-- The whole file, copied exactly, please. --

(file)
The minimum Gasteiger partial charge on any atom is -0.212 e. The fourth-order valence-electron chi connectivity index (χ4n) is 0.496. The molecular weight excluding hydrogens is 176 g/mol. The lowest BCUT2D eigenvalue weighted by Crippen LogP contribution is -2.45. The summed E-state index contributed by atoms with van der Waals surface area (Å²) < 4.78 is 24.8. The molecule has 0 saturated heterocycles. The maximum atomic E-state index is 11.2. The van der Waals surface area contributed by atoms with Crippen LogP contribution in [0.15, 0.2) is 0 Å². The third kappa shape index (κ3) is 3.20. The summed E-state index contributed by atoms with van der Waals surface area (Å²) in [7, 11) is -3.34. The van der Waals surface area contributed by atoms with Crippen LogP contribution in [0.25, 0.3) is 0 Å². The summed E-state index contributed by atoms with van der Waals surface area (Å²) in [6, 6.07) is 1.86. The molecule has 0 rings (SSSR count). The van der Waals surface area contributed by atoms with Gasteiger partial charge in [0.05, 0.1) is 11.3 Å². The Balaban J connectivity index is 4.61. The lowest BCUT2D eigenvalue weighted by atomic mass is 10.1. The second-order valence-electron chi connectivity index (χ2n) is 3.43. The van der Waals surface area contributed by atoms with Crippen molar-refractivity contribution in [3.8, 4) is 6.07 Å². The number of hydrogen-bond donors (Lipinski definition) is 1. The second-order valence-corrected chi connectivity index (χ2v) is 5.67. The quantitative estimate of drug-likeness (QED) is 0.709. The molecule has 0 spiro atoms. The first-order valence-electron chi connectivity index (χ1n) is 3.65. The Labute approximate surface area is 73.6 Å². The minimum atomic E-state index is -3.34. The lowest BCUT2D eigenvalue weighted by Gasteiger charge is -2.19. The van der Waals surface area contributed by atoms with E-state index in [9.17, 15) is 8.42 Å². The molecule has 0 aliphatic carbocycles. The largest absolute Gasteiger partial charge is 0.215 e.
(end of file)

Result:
The minimum Gasteiger partial charge on any atom is -0.212 e. The fourth-order valence-electron chi connectivity index (χ4n) is 0.496. The molecular weight excluding hydrogens is 176 g/mol. The lowest BCUT2D eigenvalue weighted by Crippen LogP contribution is -2.45. The summed E-state index contributed by atoms with van der Waals surface area (Å²) < 4.78 is 24.8. The molecule has 0 saturated heterocycles. The maximum atomic E-state index is 11.2. The van der Waals surface area contributed by atoms with Crippen LogP contribution in [0.15, 0.2) is 0 Å². The third kappa shape index (κ3) is 3.20. The summed E-state index contributed by atoms with van der Waals surface area (Å²) in [7, 11) is -3.34. The van der Waals surface area contributed by atoms with Crippen LogP contribution in [0.25, 0.3) is 0 Å². The summed E-state index contributed by atoms with van der Waals surface area (Å²) in [6, 6.07) is 1.86. The molecule has 0 rings (SSSR count). The van der Waals surface area contributed by atoms with Gasteiger partial charge in [0.05, 0.1) is 11.3 Å². The Balaban J connectivity index is 4.61. The lowest BCUT2D eigenvalue weighted by atomic mass is 10.1. The second-order valence-electron chi connectivity index (χ2n) is 3.43. The van der Waals surface area contributed by atoms with Crippen molar-refractivity contribution in [3.8, 4) is 6.07 Å². The number of hydrogen-bond donors (Lipinski definition) is 1. The second-order valence-corrected chi connectivity index (χ2v) is 5.67. The quantitative estimate of drug-likeness (QED) is 0.709. The molecule has 0 spiro atoms. The first-order valence-electron chi connectivity index (χ1n) is 3.65. The Labute approximate surface area is 73.6 Å². The minimum atomic E-state index is -3.34. The lowest BCUT2D eigenvalue weighted by Gasteiger charge is -2.19. The van der Waals surface area contributed by atoms with E-state index in [9.17, 15) is 8.42 Å². The molecule has 0 aliphatic carbocycles. The largest absolute Gasteiger partial charge is 0.215 e.